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Major rainfall event for the Philippines, new cyclone threatening Madagascar

himawari-9 0720z-january-10-2023

A tropical disturbance in the Western Pacific is about to lash the Philippine islands and will persist for several days over the area and potentially develop into a tropical cyclone.

Samar and Catanduanes are likely to receive the highest rainfall, with up to 700 mm (27.5 inches) possible according to computer model depictions. Catastrophic flooding issues are likely, with high rain rates expected over the next few days.

Elsewhere, a tropical disturbance in the Southwest Indian Ocean could develop into a cyclone as it starts to turn towards the southwest, and could affect Madagascar and the Mascarene islands next week, Force Thirteen reports.

Model runs have been developing more consistency with this cyclone being a major issue for the region, with a powerful storm possibly on the cards.

In the South Pacific, an area of interest is developing near French Polynesia, and could develop into a tropical cyclone as it steers southwards late this week and towards the Austral Islands. There is also a chance for a storm near Fiji this week, but uncertainty remains too high for a designation at this time.

Featured image credit: JMA/Himawari-9, RAMMB/CIRA, The Watchers. Acquired at 07:20 UTC on January 10, 2023

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2 Comments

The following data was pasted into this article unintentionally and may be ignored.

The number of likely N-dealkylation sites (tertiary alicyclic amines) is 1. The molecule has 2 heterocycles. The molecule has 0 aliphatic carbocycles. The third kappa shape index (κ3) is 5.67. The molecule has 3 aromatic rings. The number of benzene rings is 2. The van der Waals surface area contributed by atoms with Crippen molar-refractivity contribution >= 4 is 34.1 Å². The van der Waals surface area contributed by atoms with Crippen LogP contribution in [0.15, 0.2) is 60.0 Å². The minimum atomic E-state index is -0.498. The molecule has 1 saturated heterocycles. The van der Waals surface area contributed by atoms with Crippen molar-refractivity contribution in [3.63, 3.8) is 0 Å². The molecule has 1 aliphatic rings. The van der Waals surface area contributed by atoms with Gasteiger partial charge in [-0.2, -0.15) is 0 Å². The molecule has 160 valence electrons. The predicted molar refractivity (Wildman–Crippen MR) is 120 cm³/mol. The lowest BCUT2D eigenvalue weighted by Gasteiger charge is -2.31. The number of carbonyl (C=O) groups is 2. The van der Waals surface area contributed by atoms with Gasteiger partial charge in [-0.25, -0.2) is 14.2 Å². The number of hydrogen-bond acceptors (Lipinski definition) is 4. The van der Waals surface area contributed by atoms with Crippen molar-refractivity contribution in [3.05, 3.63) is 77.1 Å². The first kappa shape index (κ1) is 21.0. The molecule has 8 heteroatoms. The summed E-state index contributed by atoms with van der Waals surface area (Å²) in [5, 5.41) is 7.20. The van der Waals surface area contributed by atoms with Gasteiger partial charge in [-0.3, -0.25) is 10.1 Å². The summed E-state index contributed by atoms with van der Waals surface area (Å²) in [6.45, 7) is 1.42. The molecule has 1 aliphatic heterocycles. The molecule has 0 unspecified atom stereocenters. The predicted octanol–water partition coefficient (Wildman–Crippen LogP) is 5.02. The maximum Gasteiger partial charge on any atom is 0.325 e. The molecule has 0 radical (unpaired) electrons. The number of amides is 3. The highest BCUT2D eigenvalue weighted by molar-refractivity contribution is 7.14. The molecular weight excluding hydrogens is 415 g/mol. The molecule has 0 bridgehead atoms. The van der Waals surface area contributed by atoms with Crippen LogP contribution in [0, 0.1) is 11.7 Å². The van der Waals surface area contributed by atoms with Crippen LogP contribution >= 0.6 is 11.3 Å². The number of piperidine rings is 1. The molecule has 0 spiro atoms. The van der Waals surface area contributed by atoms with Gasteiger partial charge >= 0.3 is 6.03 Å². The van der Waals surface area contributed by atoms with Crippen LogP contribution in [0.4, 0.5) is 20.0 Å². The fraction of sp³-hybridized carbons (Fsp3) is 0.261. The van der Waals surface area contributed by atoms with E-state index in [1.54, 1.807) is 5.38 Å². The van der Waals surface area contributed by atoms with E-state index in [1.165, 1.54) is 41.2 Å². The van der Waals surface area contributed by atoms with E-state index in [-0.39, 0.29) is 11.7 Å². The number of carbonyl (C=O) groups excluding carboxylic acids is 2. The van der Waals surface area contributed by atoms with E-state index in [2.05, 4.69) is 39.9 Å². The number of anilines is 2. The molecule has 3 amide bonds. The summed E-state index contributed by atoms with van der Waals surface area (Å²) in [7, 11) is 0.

1. Dear Watchers,

    Thank you for bringing this information to light.

    My question to you is: what effect, if any, is geoegineering having on the severity of storms and weather? What about the ionospheric heaters steering weather and intensifying it?
    Any insight or information you have regarding geoengineering would be greatly appreciated.
    Dane Wigginton of geoengineeringwatch.org is about the only one discussing this issue.

    Many thanks!

    1. It’s definitely having an effect. To me, it seems like it’s having a butterfly effect. Also, you can’t influence the weather over one country, without affecting it over neighboring countries… that seems to be one of the problems we’ve seen recently.

      Much has been said about ihs, but it’s hard to find enough reliable cause-and-effect data. Certainly, when really extreme events happen, ihs comes back to the discussion tho not as much lately as it has been the case in recent years. I guess people are now used to geoengineering as information about it is in the legacy media as well.

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